In 2021, the Iacocca International Internship Program (IIIP) celebrated 10 years of providing students with international work experiences. And this summer, the program resumed sending students overseas after two years of virtual opportunities.

Since the first Iacocca Interns departed in summer 2012, 700 students have completed internships in 58 countries, and IIIP has helped establish best practices in experiential learning abroad, including focused learning outcomes and a framework of comprehensive advising before, during and after the internship to prepare students and facilitate reflection.

Iacocca internship opportunities are available for students in any major and focus on real-world experiences in industry, research, government and other organizations. Students live and work overseas for six to 12 weeks in the summer, gaining professional experience while learning how to navigate a different culture. Thanks to the founding gift from Lee Iacocca ’45 and support from other donors, the internships are fully funded—there is no cost for students to participate in the program, including travel, accommodation and most meals. This enables access for students who might not otherwise have the opportunity for an international internship.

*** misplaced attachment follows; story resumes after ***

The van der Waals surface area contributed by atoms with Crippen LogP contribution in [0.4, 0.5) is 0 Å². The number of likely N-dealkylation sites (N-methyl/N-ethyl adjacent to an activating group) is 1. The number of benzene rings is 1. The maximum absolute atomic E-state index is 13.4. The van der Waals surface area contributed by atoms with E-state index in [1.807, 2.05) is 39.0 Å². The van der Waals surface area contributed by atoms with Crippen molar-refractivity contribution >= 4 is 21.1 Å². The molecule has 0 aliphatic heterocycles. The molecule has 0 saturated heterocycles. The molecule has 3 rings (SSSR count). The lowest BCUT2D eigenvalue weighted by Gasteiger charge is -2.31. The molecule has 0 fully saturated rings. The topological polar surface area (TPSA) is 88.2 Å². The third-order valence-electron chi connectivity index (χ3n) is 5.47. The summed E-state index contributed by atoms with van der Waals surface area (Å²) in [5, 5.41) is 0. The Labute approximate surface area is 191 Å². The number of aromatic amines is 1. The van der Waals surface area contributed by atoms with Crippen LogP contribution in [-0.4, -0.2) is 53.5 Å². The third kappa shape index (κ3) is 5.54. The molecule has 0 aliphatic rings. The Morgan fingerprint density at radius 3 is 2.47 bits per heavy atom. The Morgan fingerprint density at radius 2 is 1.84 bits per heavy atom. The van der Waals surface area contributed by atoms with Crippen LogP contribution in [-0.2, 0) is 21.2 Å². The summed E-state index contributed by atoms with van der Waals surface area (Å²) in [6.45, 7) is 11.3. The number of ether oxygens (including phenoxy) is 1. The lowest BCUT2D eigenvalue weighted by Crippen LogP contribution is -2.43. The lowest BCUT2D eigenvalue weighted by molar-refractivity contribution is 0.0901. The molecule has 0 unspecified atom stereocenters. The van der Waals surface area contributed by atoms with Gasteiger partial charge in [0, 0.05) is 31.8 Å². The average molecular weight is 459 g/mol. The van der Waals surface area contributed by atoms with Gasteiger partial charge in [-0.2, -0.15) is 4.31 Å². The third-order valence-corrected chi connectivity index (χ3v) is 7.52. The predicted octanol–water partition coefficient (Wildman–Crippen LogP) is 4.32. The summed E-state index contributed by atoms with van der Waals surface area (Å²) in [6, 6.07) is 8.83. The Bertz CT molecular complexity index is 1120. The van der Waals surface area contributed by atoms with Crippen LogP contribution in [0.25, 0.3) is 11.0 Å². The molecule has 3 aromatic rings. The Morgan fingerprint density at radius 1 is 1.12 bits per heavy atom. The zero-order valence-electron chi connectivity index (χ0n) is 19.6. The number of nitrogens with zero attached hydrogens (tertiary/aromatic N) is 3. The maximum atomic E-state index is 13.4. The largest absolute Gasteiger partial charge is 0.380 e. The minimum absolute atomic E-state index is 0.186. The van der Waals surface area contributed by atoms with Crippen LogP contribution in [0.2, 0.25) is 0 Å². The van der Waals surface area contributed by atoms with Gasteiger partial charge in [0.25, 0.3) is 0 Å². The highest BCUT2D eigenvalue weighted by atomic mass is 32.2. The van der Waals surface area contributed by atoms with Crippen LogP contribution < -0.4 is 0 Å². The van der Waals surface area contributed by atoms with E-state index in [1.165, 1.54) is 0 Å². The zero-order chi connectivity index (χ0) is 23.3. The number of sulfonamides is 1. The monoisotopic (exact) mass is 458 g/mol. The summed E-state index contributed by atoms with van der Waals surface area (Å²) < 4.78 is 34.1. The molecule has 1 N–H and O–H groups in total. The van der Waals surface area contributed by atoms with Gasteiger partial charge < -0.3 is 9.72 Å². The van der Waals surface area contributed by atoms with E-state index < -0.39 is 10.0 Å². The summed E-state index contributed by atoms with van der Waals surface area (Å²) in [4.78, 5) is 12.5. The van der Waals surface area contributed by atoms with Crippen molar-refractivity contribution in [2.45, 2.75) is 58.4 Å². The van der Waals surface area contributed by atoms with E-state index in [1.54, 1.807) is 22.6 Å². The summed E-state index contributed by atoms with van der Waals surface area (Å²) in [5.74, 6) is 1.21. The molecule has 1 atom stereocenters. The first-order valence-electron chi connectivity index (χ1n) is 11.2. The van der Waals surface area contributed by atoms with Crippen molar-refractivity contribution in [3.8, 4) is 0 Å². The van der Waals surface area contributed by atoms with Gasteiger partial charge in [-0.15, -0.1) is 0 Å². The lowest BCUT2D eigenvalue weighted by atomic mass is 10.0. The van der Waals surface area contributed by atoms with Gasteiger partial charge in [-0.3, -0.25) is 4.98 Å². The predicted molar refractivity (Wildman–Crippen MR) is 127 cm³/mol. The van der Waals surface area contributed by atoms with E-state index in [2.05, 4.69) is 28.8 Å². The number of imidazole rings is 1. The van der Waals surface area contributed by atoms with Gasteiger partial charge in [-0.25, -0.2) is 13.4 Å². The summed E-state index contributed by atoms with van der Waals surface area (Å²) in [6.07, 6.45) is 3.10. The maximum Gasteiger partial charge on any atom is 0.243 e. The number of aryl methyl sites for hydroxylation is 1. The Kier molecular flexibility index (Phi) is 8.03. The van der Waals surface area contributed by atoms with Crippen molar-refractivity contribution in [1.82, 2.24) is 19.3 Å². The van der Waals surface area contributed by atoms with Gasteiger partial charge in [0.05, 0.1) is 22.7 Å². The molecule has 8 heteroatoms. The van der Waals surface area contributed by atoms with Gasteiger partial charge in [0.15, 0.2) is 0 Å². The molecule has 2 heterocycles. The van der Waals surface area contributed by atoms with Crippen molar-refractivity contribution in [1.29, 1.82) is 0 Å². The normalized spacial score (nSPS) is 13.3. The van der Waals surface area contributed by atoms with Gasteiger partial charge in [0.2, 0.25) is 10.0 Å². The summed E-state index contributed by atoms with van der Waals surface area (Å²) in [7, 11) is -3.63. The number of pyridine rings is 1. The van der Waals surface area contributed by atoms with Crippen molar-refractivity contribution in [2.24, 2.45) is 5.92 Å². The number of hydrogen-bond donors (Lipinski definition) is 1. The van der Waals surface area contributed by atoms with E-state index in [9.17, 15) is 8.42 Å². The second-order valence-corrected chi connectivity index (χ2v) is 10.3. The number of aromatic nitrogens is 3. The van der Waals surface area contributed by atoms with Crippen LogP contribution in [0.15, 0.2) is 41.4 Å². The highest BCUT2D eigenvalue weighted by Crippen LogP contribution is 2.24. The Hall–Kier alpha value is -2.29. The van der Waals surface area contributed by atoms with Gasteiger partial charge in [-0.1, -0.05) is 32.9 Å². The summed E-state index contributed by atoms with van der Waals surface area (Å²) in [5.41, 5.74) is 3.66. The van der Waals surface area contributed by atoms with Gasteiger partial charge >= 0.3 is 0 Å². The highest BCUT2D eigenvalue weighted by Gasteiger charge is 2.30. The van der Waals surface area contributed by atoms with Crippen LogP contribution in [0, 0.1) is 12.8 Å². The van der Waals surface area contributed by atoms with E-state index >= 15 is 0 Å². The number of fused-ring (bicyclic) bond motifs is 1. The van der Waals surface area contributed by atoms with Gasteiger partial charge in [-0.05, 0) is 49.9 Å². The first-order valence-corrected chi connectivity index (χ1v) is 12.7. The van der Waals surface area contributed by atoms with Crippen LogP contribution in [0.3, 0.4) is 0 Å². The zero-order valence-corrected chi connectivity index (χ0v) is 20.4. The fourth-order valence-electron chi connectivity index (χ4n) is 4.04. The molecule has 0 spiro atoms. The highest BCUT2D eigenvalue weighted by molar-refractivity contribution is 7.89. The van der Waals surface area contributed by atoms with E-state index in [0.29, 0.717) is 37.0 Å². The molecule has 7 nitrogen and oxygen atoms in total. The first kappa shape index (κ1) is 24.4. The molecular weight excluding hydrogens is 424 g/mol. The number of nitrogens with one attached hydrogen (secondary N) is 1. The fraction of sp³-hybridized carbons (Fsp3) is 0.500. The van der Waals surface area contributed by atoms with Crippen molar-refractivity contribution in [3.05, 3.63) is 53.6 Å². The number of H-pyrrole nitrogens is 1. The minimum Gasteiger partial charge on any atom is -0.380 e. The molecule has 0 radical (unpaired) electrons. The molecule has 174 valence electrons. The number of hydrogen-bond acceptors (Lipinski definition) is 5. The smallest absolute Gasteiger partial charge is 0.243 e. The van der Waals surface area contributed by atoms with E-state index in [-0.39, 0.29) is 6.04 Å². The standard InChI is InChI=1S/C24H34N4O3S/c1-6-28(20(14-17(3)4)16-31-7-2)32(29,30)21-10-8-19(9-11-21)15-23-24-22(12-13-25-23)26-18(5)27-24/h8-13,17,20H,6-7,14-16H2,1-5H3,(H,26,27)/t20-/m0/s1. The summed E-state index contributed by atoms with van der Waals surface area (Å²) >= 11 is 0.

“It’s highly rewarding to see how much students grow through their time in the program, and also to reflect upon how many meaningful experiences we’ve provided through the years,” says Carol Strange, director since 2011.

My Iacocca internship experience provided a sense of clarity and direction that has afforded me a fulfilling and fun professional life.

Robert Mason ’15 ’17G

Robert Mason ’15 ’17G was part of the first group of Iacocca Interns in 2012. He applied for the program when he was a first-year student. An earth and environment sciences (EES) major, he went to Costa Rica to work as a reforestation surveyor with an organization called Osa Conservation. There he documented the restoration of the region’s forests and contributed data to a long-term biological corridor project linking two protected areas. He also gained what he later called “a sense of clarity and direction” for his future.